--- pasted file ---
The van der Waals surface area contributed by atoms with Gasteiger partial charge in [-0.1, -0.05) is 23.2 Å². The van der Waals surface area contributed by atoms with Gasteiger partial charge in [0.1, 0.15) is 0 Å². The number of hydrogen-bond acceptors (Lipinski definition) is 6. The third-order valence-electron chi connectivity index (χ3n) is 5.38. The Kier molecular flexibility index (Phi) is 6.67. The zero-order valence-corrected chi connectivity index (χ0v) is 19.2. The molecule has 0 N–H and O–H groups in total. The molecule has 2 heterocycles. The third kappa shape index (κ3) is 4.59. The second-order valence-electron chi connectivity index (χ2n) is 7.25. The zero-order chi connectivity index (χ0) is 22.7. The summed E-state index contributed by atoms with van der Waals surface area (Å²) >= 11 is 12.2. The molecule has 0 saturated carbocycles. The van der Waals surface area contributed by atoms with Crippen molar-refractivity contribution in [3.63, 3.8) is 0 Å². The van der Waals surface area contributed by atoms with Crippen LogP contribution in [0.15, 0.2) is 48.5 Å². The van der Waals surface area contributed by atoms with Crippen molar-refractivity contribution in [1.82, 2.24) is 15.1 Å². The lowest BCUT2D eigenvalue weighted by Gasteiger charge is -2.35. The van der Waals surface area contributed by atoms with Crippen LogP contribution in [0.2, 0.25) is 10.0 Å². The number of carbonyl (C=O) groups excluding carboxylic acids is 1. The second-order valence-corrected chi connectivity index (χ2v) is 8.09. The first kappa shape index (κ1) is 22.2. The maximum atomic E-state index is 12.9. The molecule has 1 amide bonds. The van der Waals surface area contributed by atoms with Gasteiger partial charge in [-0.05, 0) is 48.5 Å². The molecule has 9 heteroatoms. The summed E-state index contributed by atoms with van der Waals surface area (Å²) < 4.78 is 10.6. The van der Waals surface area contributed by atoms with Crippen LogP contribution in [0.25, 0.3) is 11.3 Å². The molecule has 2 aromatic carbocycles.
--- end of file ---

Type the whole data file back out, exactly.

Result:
The van der Waals surface area contributed by atoms with Gasteiger partial charge in [-0.1, -0.05) is 23.2 Å². The van der Waals surface area contributed by atoms with Gasteiger partial charge in [0.1, 0.15) is 0 Å². The number of hydrogen-bond acceptors (Lipinski definition) is 6. The third-order valence-electron chi connectivity index (χ3n) is 5.38. The Kier molecular flexibility index (Phi) is 6.67. The zero-order valence-corrected chi connectivity index (χ0v) is 19.2. The molecule has 0 N–H and O–H groups in total. The molecule has 2 heterocycles. The third kappa shape index (κ3) is 4.59. The second-order valence-electron chi connectivity index (χ2n) is 7.25. The zero-order chi connectivity index (χ0) is 22.7. The summed E-state index contributed by atoms with van der Waals surface area (Å²) >= 11 is 12.2. The molecule has 0 saturated carbocycles. The van der Waals surface area contributed by atoms with Crippen molar-refractivity contribution in [3.63, 3.8) is 0 Å². The van der Waals surface area contributed by atoms with Crippen LogP contribution in [0.15, 0.2) is 48.5 Å². The van der Waals surface area contributed by atoms with Crippen molar-refractivity contribution in [1.82, 2.24) is 15.1 Å². The lowest BCUT2D eigenvalue weighted by Gasteiger charge is -2.35. The van der Waals surface area contributed by atoms with Crippen LogP contribution in [0.2, 0.25) is 10.0 Å². The number of carbonyl (C=O) groups excluding carboxylic acids is 1. The second-order valence-corrected chi connectivity index (χ2v) is 8.09. The first kappa shape index (κ1) is 22.2. The maximum atomic E-state index is 12.9. The molecule has 1 amide bonds. The van der Waals surface area contributed by atoms with Gasteiger partial charge in [-0.05, 0) is 48.5 Å². The molecule has 9 heteroatoms. The summed E-state index contributed by atoms with van der Waals surface area (Å²) < 4.78 is 10.6. The van der Waals surface area contributed by atoms with Crippen LogP contribution in [0.25, 0.3) is 11.3 Å². The molecule has 2 aromatic carbocycles.